IMHO, that means eliminating all the “look down” moments in the game. Once you sit in your seat, the only time I want you to look down is to pick up the soda or beer you set down under your seat.
I want you always looking up. Looking at the game and the entertainment in the arena. You can’t cheer if you aren’t watching. It’s my job to give you something other than the game to look up at.
It may be looking at the fun videos we put on the big screen to entertain you.
We are going to try everything and anything we can think of to make it fun and memorable. Just as a DJ responds to the energy and attitude at a wedding in realtime and tries to choose the right song or activity to keep the fun and energy up, we try to do the same thing at a Mavs game. We recognize that what makes our games unique is that like a wedding, Grandma Ethel can be sitting next to a goth-looking 16-year-old she has never met before, and if both are watching when the Mavs hit a shot right as the 24-second buzzer sounds, they can high-five each other like they are best friends. That if Grandma Ethel is chanting defense and being a key 6th man for her Mavs, the 16-year-old will feel better about cupping his black-nailed hands together to do the same. That if we put a fun video up on the big screen, they both might just sing along.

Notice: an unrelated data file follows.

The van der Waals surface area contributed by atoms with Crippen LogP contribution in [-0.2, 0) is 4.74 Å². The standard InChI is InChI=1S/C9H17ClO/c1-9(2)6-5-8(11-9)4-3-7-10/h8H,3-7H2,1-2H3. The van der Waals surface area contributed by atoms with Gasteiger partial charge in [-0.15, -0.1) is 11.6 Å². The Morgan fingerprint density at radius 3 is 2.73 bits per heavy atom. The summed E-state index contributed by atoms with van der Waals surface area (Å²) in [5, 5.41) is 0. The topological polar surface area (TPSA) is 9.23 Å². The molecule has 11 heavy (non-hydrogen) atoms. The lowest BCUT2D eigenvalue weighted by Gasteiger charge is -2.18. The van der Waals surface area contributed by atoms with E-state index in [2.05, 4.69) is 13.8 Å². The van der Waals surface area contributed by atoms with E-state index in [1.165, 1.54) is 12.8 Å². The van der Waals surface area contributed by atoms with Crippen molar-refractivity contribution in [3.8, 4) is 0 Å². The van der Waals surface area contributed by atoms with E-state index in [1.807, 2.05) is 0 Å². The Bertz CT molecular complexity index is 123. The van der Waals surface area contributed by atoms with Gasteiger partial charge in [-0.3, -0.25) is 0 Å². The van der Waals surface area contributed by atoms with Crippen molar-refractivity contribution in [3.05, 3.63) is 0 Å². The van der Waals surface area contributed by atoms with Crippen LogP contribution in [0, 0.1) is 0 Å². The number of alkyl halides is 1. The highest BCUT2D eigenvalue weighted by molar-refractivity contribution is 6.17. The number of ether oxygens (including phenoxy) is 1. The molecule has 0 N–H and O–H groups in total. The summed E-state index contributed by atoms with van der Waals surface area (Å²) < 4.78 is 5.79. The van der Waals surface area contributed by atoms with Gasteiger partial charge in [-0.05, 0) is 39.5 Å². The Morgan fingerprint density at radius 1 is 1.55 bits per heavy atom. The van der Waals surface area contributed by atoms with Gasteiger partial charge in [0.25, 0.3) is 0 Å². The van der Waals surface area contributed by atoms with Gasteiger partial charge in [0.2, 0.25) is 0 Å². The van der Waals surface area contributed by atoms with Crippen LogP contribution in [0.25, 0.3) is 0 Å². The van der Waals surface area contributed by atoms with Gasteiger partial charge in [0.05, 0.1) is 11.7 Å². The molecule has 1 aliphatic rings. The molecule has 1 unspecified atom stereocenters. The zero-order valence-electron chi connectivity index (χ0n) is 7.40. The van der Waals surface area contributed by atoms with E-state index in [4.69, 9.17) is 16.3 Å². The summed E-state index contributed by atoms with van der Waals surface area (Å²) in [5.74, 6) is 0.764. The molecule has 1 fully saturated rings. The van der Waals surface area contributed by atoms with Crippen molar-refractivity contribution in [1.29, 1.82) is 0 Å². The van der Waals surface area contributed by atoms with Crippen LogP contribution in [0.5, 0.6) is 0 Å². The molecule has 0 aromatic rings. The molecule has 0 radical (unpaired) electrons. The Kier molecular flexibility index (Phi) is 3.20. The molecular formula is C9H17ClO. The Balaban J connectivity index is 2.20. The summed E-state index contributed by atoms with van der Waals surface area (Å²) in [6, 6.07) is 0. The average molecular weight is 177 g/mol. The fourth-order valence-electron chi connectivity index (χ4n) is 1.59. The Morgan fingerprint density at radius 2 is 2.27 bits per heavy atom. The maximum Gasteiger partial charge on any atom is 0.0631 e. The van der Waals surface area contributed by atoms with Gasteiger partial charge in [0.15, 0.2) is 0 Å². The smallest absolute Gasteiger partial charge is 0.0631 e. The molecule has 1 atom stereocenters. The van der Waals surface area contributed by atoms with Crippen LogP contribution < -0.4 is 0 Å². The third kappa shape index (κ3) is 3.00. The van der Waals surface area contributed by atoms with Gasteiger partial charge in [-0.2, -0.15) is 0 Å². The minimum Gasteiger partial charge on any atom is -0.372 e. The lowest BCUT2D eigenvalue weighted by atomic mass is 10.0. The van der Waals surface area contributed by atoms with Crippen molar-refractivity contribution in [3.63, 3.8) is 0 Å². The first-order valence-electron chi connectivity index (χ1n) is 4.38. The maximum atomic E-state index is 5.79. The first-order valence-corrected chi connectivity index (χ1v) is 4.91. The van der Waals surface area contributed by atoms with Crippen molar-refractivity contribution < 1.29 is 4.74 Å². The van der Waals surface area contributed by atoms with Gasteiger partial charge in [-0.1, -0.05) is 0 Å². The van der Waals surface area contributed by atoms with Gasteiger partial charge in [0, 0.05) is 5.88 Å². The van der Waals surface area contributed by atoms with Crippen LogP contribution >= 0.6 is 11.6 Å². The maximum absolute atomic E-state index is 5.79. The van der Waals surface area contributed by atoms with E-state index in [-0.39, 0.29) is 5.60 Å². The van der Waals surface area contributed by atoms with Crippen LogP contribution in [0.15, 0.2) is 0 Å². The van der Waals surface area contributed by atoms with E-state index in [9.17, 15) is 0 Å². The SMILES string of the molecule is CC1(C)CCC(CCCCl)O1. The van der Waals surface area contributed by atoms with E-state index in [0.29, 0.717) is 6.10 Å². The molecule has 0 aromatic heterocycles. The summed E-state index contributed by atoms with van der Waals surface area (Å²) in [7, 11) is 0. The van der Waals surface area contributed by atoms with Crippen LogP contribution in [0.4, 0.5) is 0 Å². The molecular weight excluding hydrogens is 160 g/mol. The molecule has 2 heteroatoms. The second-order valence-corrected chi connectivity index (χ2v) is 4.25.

Video and music are two simple components of what we do. We are developing games that our fans can participate in at the arena that hopefully engage them with what is happening on the court. We are coming up with ways to reward our fans for being our “6th man” and adding energy to the arena. (I will save those for another post). We are looking for ways to enhance the emotional attachments created at our game.
So what does this have to do with football or anyone else? It’s another way of saying I hate the trend of handheld video at games. I can’t think of a bigger mistake. The last thing I want is someone looking down at their phone to see a replay. The last thing I want is someone thinking that it's a good idea to disconnect from the unique elements of a game to look at replays. If a play deserves a replay, we will put it up on the big screen. There is a huge value to everyone collectively holding their breath during a replay, or responding to a great play or a missed call and then spontaneously reacting to what they see. You lose that if people are looking down at their handhelds. I think its horrible that a fan might feel its OK not to be watching the game because they have their own personal DVR in their hands. Even worse, if you are afraid of HDTV, why in the world would you try to replicate an experience that you can’t possibly improve on using a phone, iPad or hand-held device? I would be very concerned that someone is going to decide that it's just easier to stay home to get all the video they want.
The fan experience is about looking up, not looking down. If you let them look down, they might as well stay at home, the screen is always going to be better there.